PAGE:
SETFSUID(2) Linux Programmer's Manual SETFSUID(2)
setfsuid - set user identity used for filesystem checks
int setfsuid(uid_t fsuid);
The system call setfsuid() changes the value of the caller's filesystem
user ID--the user ID that the Linux kernel uses to check for all
accesses to the filesystem. Normally, the value of the filesystem user
ID will shadow the value of the effective user ID. In fact, whenever
the effective user ID is changed, the filesystem user ID will also be
changed to the new value of the effective user ID.
Explicit calls to setfsuid() and setfsgid(2) are usually used only by
programs such as the Linux NFS server that need to change what user and
group ID is used for file access without a corresponding change in the
real and effective user and group IDs. A change in the normal user IDs
for a program such as the NFS server is a security hole that can expose
it to unwanted signals. (But see below.)
setfsuid() will succeed only if the caller is the superuser or if fsuid
matches either the caller's real user ID, effective user ID, saved set-
user-ID, or current filesystem user ID.
On both success and failure, this call returns the previous filesystem
user ID of the caller.
This system call is present in Linux since version 1.2.
setfsuid() is Linux-specific and should not be used in programs
intended to be portable.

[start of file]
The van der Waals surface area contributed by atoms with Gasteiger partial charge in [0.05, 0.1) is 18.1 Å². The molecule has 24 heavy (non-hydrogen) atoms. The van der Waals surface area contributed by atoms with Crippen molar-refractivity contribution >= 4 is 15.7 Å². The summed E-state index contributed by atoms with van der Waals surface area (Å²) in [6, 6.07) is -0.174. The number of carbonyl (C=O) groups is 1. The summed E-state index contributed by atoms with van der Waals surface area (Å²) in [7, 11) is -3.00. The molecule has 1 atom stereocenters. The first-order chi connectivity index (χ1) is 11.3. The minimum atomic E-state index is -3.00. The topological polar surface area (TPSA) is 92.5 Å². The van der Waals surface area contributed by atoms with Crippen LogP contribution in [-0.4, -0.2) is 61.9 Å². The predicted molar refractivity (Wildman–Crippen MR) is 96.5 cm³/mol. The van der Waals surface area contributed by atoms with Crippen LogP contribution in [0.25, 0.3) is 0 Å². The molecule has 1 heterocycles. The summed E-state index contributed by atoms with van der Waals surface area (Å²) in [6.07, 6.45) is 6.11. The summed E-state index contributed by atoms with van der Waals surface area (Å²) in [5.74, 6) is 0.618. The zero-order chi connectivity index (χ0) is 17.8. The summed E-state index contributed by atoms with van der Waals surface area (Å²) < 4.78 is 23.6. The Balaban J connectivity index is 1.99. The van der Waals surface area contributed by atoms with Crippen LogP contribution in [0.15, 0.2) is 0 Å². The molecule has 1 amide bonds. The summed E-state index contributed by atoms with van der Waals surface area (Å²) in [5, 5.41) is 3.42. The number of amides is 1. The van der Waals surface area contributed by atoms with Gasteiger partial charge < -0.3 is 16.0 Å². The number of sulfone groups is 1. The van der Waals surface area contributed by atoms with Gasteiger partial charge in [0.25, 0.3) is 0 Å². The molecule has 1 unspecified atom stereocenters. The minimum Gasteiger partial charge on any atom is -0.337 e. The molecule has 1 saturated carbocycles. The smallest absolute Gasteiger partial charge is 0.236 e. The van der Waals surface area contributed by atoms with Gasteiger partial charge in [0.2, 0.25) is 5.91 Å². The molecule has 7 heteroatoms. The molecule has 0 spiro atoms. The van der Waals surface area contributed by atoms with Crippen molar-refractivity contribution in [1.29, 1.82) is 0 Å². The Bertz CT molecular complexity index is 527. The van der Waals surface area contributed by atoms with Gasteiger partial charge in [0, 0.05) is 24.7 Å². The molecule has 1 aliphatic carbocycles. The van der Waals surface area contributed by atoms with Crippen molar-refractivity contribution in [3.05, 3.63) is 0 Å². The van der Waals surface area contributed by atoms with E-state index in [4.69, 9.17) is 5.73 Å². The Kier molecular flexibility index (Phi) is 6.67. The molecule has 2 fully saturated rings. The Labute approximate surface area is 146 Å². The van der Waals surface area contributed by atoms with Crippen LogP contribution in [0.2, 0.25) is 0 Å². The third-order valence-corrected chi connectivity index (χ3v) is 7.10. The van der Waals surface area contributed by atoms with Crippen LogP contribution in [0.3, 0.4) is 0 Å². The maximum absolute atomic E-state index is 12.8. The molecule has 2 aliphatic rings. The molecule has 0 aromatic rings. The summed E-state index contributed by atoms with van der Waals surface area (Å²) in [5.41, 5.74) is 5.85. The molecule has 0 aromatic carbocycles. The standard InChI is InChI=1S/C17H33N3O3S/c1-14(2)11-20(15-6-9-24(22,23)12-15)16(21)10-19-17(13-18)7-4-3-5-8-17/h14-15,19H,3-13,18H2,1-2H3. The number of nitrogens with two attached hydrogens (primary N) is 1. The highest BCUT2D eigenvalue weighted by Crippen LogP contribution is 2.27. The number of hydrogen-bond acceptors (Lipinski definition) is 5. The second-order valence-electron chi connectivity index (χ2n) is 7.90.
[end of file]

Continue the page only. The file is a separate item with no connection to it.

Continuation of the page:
At the time when this system call was introduced, one process could
send a signal to another process with the same effective user ID. This
meant that if a privileged process changed its effective user ID for
the purpose of file permission checking, then it could become vulnera-
ble to receiving signals sent by another (unprivileged) process with
the same user ID. The filesystem user ID attribute was thus added to
allow a process to change its user ID for the purposes of file permis-
sion checking without at the same time becoming vulnerable to receiving
unwanted signals. Since Linux 2.0, signal permission handling is dif-
ferent (see kill(2)), with the result that a process change can change
its effective user ID without being vulnerable to receiving signals
from unwanted processes. Thus, setfsuid() is nowadays unneeded and
should be avoided in new applications (likewise for setfsgid(2)).
The original Linux setfsuid() system call supported only 16-bit user
IDs. Subsequently, Linux 2.4 added setfsuid32() supporting 32-bit IDs.
The glibc setfsuid() wrapper function transparently deals with the
variation across kernel versions.
C library/kernel differences
In glibc 2.15 and earlier, when the wrapper for this system call deter-
mines that the argument can't be passed to the kernel without integer
truncation (because the kernel is old and does not support 32-bit user
IDs), they will return -1 and set errno to EINVAL without attempting
the system call.
No error indications of any kind are returned to the caller, and the
fact that both successful and unsuccessful calls return the same value
makes it impossible to directly determine whether the call succeeded or
failed. Instead, the caller must resort to looking at the return value
from a further call such as setfsuid(-1) (which will always fail), in
order to determine if a preceding call to setfsuid() changed the
filesystem user ID. At the very least, EPERM should be returned when
the call fails (because the caller lacks the CAP_SETUID capability).
kill(2), setfsgid(2), capabilities(7), credentials(7)
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